*(You may want to print the “Runs in Hymns example three” page below to have on hand as you read the following information)
I enjoy using what I call “cluster runs” in hymnplaying. It’s just a cluster of notes (close together) played in a rapid broken-chord pattern. I just repeat the same four notes up the piano. Runs can be added almost anywhere as long as they fit the flow of the hymn. The run needs to sound like it belongs in the arrangement…not just thrown in as an afterthought.
The following example illustrates the use of the “cluster run” in the hymn “Throw Out the Lifeline”. The cluster run begins on the word “someone”. Just use your right thumb to start each set of four notes. For each group of 4 notes…I use the 1st, 2nd, 3rd and 4th finger.
Emphasize (stress) the first note of each 4 notes to create a more shapely tone…making the run blend into the piece.
One of my latest arrangements uses this cluster run in most of the chorus of “The Light of the World is Jesus”. The sample audio on this link contains the chorus with the cluster runs.
Explanation of example #2 in adding runs to hymns:
(Click on image for a clearer view)
This run created a nice fill-in where normally a dotted half note occured on the word: “Thee”. In the original version, the G chord lasted for the entire last measure of the verse for the words: “Thee….Draw me” I added a D (7) chord on the 3rd beat of that measure for chord variety.
*Upcoming article: Longer example with run in middle of a sentence with user friendly fingering! I call them cluster runs
I enjoy adding runs to hymns. A lot of pianists have asked me the following questions about runs over the years:
1. Where can I add a run?
2. What notes do I use?
3. Do I start the run on the word or after the word?
4. How do I make the run sound like it fits?
5. What fingering do I use?
6. Do I use one or two hands for this run?
Excellent questions! I will attempt to answer these questions as I go through this series of articles on adding runs to hymns.
Runs consist of either arpeggios (broken chords) or scales. Ew….got to know your theory! (Another lesson)
1. Arpeggios look like this… (notes on treble staff below)
*Special note: Did you notice this particular arpeggio is the second inversion of a C chord with a passing tone sprinkled in? Hmm…I feel more theory lessons coming. That’s ok… a little at a time, right?!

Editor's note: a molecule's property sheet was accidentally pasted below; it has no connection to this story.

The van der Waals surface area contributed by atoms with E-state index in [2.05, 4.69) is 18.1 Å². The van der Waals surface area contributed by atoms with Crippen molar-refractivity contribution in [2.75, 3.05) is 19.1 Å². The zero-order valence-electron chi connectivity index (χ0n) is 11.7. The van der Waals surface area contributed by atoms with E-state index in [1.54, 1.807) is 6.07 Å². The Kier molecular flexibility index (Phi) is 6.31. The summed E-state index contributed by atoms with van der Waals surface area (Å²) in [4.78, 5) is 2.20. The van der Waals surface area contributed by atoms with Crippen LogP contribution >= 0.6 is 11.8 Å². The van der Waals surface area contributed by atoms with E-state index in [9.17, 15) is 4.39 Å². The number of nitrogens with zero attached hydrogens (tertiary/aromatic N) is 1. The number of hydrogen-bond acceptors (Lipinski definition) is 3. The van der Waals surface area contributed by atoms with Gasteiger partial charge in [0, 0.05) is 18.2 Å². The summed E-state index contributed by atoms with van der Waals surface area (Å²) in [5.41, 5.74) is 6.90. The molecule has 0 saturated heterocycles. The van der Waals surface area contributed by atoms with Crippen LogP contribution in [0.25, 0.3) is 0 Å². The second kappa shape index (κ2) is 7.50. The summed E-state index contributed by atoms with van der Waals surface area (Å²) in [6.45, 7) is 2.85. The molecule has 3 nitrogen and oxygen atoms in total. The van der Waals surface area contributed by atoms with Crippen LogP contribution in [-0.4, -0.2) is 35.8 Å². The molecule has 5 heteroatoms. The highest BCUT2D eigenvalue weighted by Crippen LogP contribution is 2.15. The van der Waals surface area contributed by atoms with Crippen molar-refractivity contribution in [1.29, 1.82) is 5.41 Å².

*I’ll show an example of a scale used as a run in upcoming articles.
Some pianists find “adding their own runs” to hymns or playing runs in hymn arrangements to be rather difficult. Let me give you a helpful suggestion…isolate the run…turn it into a technical exercise and learn it well.
When playing runs or anything else for that matter, it is extremely important to use correct fingering. Many church pianists never had the proper training in this area…making it difficult for them to play in a smooth style. It’s ok..not your fault. I’ll provide fingering suggestions on today’s example of a run…to help you produce a flowing style. This first example will use a right hand arpeggio in an octave format (spread).
Editor notes for today’s example:
The example contains the final phrase of Trust and Obey, written in congregational style.
The run occurs on the second syllable of the word “Je-sus”
Notice the ritarando marking (rit.) starting ahead of the run… so the run won’t sound rushed as though it was just carelessly thrown in. I’ll provide an audio link for this example.
The measure containing the run has an extra beat to allow time for the run. (This isn’t always necessary)
Click on the following…Runs in Hymns (Example #1)
To start with…I will show you a page of hymn arrangement samples containing scales. Scales are used to embellish a melody or simply as a fill-in. In the following examples…both functions are utlizied.
Editor notes for Scale Variations in Hymns
Count Your Blessings (the opening scale is added as extra filler to an introduction)
Jesus Loves Me (the scale creates a nice dress-up for the melody)
Let the Lower Lights Be Burning (this scale creates a nice filler on the syllable “more” and blends into the next two words “But to”)
Editor Notes for final page “Practical Scale Exercises”
When trying to master technical passages in hymn arrangements…I will isolate the passage and master it. Sometimes I create or embellish upon the passage making it more fun to practice. Hope the following scale exercises will stimulate other church pianist’s creativity.